Several obvious candidates come to mind. Perhaps the most natural is that it satisfies the axiom of second order set theory F(R) = ZFC(R), i.e. R satisfies second order replacement and a couple of other constraints. One nice thing about this on the supervaluational approach, if you assume there are enough things, is that you can retrieve a version of indefinite extensibility: however long the ordinals stretch there will be a precisification on which the ordinals stretch further. In general this depends on F – depending on F there may be a maximal precisification. Whether there is a maximal precisification, when F(R)=ZFC(R), depends on how many objects there are to begin with (e.g. indefinite extensibility holds if the number of things is an accessible limit of inaccessibles.)

The problem with this view is that if the number of things is at least the second inaccessible it will be indeterminate whether the number of sets is the first inaccessible, since there will be at least two precisifications. However, it shouldn’t be indeterminate whether the number of sets is the first inaccessible, it should be superfalse – the set theoretic hierarchy is much bigger than that! Perhaps we can tag some large cardinal property onto the end of F. For example, F(R) = “ZFC(R) & Ramsey(R)”, that is, an admissible precisification of membership is one that satisfies ZFC + there is a Ramsey cardinal/there is a supercompact cardinal/whatever… But this seems just as unsatisfactory as before – why does any one LC property in particular encode the practice of set theorists? What is more, for obvious reasons there are only countably many large cardinal properties we can define is second order logic, which gives rise to the following complaints: (a) we might expect the size of the set theoretic universe to be ineffable – i.e. that it’s cardinality is not definable by any second order formula and (b) if sethood is determined by the linguistic practices of mathematicians, presumably it must meet some constraints such as definability in some finite language. Sethood must be a concept graspable by beings of finite epistemic means.

So here is the view I’m toying with: the sets must be maximal in the domain. The height of the set theoretic universe is not fixed by some static large cardinal property. Rather it inflates to be as big as possible with respect to the domain. This leads to some rather nice consequences, which I’ll come to in a second. But first let’s work out what it means to be maximal. Let R \leq S be the second order formula that says that R is isomorphic to an initial segment of S as a model of second order ZFC. Then just define

  • F(R) := ZFC(R) \wedge \forall S(R \leq S \rightarrow S \leq R).

Here are the nice things. Firstly, this is simple definable property. It also captures the intuition that the sets are ‘as big as they possibly could be’. But what is particularly interesting is that the height of the hierarchy is not some fixed cardinality – it varies depending on the size of the domain you start with. In particular, the height of the hierarchy varies from world to world. In a world where there are the first inaccessible number of things, the sets only goes up as high as the first inaccessible, but at worlds where there are more, the sets go higher. Add to this the following modal principle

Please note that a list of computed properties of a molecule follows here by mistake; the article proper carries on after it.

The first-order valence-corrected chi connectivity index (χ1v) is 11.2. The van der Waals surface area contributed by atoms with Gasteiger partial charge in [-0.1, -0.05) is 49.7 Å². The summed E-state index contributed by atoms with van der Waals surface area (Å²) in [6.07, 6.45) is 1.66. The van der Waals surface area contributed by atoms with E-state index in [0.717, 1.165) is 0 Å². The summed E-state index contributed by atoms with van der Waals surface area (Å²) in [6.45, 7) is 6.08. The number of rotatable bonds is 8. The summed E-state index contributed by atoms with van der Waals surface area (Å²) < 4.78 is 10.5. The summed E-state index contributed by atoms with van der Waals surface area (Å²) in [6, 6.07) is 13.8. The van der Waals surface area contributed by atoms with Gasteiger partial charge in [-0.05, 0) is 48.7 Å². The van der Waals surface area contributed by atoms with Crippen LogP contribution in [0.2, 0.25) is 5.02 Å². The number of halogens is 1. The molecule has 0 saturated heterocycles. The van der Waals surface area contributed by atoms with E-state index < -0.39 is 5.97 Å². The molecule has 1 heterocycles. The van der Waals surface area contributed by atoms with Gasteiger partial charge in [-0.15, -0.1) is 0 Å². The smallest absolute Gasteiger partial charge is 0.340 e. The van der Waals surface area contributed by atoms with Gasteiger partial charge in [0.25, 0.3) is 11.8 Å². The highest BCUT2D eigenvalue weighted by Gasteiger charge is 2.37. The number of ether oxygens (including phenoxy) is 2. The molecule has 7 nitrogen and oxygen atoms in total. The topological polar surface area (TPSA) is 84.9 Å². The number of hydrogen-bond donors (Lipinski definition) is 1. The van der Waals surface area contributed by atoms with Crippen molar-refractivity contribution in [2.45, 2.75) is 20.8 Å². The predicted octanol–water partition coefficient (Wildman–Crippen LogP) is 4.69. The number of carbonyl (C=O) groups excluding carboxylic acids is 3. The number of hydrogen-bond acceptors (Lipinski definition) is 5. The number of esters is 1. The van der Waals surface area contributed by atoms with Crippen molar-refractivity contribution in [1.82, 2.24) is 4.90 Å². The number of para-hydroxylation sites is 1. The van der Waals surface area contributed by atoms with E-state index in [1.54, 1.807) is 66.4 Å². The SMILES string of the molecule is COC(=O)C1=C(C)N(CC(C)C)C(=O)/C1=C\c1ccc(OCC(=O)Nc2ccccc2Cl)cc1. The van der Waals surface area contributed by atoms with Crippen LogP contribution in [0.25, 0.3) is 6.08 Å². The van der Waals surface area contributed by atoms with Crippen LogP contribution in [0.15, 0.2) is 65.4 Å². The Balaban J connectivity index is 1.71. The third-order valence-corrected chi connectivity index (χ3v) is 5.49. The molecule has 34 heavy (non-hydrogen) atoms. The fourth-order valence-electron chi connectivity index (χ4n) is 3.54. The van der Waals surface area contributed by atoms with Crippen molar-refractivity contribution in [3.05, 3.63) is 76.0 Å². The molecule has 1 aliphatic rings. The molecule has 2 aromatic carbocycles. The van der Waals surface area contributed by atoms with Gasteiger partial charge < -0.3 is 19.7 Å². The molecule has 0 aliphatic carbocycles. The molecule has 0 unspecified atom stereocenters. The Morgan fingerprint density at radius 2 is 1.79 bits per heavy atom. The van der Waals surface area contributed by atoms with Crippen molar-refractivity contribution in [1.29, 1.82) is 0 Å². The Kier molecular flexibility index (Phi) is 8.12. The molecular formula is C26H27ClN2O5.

• Necessarily, however many things there are, there’s possibly more.

and it seems like we can defend a version of indefinite extensibility. That the set theoretic hierarchy could always be extended higher, can be interpreted literally as metaphysical possibility.

Two things to iron out. Firstly note that it follows from some results due to Zermelo that any two maximal models are isomorphic. Thus there is at most one maximal model of ZFC up to isomorphism, so no set theoretic statements will come out indeterminate. Secondly, we need to know if there will always be a maximal model. Obviously, if there aren’t enough objects (less than the first inaccessible) there won’t be a maximal model, as there won’t be any models. However, I’m assuming there are a lot of objects. Certainly 2^{2^{\aleph_0}} from just the regions of spacetime alone (which, by a forcing argument, is consistently enough objects for a model), but I’m also assuming there are lots of properties hanging about too.

More worryingly, however, there can fail to be a maximal model even when there are lots of objects. This was a possibility I, foolishly, hadn’t considered until I checked it. Let \kappa_\omega be the omega’th inaccessible. Obviously \kappa_\omega is not itself inaccessible because it’s not regular, and for every inaccessible less than it there is a larger one, thus for every model of ZFC there is a bigger one, and thus no maximal one.

So that’s a bit of a downer. But nonetheless, even if the size of the actual world is of an unfortunate cardinality, we can regain all the set theory by going to the modal language, where we have indefinite extensibility.